07909901102 stuart@ssmithplastering.co.uk TERMINOLOGY - Confused by plastering lingo? Get some clarity here.
It can be a daunting experience entering into work with a tradesman when you don't know the person you are dealing with and don't know anything about the trade itself or the terminology that comes with it, so hopefully these brief explanations will give you some confidence when dealing with a plasterer.  This list is by no means exhaustive but it does explain the most commonly used terms.
This is the term used to describe the application of a thick background coat of plaster to a brick or block-work surface prior to skimming.
‘Setting’ or ‘Skimming’
The set stage is the skimming part of the job, generally only referred to as a 'set' when applied to a 'float' coat, so in conjunction would be called a 'float and set' which is the process of bringing bare brick and block-work up to the point of decoration.   
‘Skimming’ or ‘Over-skimming’
This is the process of applying a thin finishing coat of plaster to a thickness of around 3-5mm to an existing background. 
‘Float’ ‘PVA’ or ‘Unibond’
The name of a material but also the process of applying diluted PVA to the wall or ceiling prior to plastering. 
The most commonly used bead is a metal edging strip that is generally applied to all external corners to give you a durable edge resistant to knocks.
This is the joint or crack reinforcement material that comes on a roll and in a mesh form, the most commonly used form is made of fibreglass and is self adhesive, but cotton and jute are also still in use if somewhat less frequently.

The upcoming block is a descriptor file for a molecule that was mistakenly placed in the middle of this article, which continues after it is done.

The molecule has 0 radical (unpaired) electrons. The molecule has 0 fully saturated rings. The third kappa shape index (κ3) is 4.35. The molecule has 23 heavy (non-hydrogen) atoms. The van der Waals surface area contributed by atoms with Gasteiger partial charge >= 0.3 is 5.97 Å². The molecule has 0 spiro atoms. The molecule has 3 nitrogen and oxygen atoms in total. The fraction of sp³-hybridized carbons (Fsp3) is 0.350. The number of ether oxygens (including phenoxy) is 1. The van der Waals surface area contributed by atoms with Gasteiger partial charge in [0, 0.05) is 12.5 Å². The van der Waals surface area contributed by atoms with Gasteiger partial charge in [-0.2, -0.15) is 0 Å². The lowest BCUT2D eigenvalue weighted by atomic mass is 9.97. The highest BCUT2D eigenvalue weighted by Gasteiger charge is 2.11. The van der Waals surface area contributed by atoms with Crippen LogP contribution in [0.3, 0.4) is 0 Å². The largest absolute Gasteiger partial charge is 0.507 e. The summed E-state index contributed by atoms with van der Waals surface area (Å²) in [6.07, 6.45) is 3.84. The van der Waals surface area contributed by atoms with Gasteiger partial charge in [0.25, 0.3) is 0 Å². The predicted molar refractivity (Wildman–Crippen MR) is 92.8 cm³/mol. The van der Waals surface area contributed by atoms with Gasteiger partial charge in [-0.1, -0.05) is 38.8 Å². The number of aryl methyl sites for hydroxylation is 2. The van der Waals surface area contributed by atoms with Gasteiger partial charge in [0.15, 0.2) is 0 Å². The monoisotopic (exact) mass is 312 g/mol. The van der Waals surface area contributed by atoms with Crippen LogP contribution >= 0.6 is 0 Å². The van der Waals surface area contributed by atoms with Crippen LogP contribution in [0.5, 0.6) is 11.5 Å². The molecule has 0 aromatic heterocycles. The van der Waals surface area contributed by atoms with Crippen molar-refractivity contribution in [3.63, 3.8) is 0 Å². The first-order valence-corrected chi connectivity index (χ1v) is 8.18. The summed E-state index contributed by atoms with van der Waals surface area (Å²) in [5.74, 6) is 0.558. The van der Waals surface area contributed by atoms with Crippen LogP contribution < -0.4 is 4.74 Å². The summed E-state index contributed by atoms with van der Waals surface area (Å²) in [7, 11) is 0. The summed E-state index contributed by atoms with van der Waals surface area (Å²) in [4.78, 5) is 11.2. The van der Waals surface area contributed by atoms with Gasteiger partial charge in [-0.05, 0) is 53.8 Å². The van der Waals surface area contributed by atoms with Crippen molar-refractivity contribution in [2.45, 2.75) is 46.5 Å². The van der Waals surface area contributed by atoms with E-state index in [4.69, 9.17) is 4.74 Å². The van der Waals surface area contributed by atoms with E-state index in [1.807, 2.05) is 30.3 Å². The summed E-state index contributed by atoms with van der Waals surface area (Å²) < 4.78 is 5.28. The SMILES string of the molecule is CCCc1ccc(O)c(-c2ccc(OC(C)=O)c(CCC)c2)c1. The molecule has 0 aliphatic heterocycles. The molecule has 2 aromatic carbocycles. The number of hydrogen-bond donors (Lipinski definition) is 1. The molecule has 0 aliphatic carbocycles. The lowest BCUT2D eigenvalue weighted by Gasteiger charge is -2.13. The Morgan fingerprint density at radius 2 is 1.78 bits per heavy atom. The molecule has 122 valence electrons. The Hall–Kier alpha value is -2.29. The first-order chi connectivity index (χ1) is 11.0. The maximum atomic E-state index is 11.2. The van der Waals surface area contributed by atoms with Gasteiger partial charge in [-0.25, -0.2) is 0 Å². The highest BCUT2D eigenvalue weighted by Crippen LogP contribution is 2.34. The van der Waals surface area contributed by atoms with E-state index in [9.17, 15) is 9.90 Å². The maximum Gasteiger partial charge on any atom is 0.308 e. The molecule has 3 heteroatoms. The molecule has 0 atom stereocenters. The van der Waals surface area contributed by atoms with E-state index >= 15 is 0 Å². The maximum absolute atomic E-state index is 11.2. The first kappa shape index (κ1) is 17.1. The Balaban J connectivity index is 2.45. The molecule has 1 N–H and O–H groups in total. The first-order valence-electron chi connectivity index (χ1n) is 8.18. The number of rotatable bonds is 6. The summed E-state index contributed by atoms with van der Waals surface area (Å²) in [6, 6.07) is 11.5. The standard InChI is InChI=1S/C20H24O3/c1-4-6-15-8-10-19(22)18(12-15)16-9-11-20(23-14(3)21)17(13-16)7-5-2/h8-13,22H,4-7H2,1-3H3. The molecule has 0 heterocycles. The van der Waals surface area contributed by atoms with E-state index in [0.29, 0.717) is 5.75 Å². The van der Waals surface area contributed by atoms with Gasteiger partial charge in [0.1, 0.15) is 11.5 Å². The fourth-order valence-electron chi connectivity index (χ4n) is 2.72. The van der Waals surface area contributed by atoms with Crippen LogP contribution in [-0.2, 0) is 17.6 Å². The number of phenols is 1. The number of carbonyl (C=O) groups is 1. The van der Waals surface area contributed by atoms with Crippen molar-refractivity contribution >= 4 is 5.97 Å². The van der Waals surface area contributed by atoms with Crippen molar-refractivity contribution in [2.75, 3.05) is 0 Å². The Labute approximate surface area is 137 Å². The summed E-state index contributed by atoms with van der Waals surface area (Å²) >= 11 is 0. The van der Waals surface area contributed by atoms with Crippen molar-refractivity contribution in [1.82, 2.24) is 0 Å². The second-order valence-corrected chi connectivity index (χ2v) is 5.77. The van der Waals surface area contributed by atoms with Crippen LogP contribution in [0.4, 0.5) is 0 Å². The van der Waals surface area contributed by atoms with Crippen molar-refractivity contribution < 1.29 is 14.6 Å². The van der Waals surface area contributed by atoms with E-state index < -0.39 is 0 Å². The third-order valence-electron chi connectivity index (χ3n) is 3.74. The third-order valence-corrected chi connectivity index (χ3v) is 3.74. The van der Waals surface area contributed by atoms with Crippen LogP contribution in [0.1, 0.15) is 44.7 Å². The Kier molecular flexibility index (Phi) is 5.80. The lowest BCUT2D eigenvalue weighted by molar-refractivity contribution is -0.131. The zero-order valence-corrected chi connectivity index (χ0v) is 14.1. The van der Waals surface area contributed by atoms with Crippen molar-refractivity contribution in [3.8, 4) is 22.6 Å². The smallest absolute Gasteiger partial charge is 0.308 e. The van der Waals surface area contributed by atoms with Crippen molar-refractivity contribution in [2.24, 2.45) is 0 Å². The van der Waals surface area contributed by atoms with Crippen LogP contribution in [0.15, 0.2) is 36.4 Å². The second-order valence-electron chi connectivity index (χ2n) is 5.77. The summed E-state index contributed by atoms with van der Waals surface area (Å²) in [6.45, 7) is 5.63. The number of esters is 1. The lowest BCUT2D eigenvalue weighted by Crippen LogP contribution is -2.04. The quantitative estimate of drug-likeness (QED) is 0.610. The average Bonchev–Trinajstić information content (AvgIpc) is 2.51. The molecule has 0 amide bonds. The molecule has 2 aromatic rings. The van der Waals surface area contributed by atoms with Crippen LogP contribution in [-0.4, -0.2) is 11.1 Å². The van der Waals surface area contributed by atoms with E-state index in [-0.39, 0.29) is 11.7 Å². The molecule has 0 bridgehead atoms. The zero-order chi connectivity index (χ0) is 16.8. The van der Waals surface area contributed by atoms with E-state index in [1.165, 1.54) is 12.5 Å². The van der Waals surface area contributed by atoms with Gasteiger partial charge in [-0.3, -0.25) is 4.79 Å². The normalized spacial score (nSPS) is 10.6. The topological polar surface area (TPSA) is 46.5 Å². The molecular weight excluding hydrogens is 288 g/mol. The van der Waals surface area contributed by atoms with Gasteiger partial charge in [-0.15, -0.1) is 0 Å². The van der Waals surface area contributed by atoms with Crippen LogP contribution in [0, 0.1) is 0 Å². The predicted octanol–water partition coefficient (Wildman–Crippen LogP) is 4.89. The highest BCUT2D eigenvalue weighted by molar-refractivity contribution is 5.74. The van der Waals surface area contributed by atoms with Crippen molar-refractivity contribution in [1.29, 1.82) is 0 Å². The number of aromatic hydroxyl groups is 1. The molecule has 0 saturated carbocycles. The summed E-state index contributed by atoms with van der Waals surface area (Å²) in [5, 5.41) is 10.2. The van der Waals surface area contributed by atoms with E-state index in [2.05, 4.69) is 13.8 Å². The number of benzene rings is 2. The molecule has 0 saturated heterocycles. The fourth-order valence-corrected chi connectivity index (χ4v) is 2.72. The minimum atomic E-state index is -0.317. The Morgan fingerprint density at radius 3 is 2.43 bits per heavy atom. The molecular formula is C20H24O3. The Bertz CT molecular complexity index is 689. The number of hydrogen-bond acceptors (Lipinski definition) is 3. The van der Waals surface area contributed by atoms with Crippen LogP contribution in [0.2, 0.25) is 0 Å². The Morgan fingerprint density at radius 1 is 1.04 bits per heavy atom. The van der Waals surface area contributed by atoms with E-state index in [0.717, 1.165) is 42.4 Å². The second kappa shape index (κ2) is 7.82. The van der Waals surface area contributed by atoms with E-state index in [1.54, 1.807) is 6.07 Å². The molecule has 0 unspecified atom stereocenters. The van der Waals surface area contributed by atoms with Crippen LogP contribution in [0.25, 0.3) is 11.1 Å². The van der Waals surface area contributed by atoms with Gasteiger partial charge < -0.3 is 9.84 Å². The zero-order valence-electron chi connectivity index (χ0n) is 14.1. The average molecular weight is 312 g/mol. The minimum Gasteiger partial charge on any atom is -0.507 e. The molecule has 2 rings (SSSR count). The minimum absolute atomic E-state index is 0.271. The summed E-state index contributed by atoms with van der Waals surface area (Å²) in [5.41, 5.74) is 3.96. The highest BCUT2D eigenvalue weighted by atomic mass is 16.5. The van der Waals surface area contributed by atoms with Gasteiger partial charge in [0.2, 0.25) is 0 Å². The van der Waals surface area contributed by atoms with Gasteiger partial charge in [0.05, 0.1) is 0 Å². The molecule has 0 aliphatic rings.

The name for applying plasterboard to walls and ceilings and then finishing then using a joint tape and joint compound which is then sanded to a paintable finish, no plaster is used.
‘Tacking’ and ‘Dot and dab’
The two methods for fixing plasterboard, 'tacking' is done by screwing the boards to either timber stud-work or ceiling joists, 'dot and dab' is fixing the boards to walls using an adhesive compound dabbed onto the substrate in a series of dots and the board is then pushed onto the compound and made level.
‘Making good’
The term given to repairing damage in plasterboard or plasterwork.
This information just scratches the surface, other very useful sources of information are online forums, three of which I have put links to here. You can get great information and advice from knowledgeable people on all so have a look. Registration is free, quick and easy and only necessary if you intend to leave a message.
Stuart Smith  Plastering Services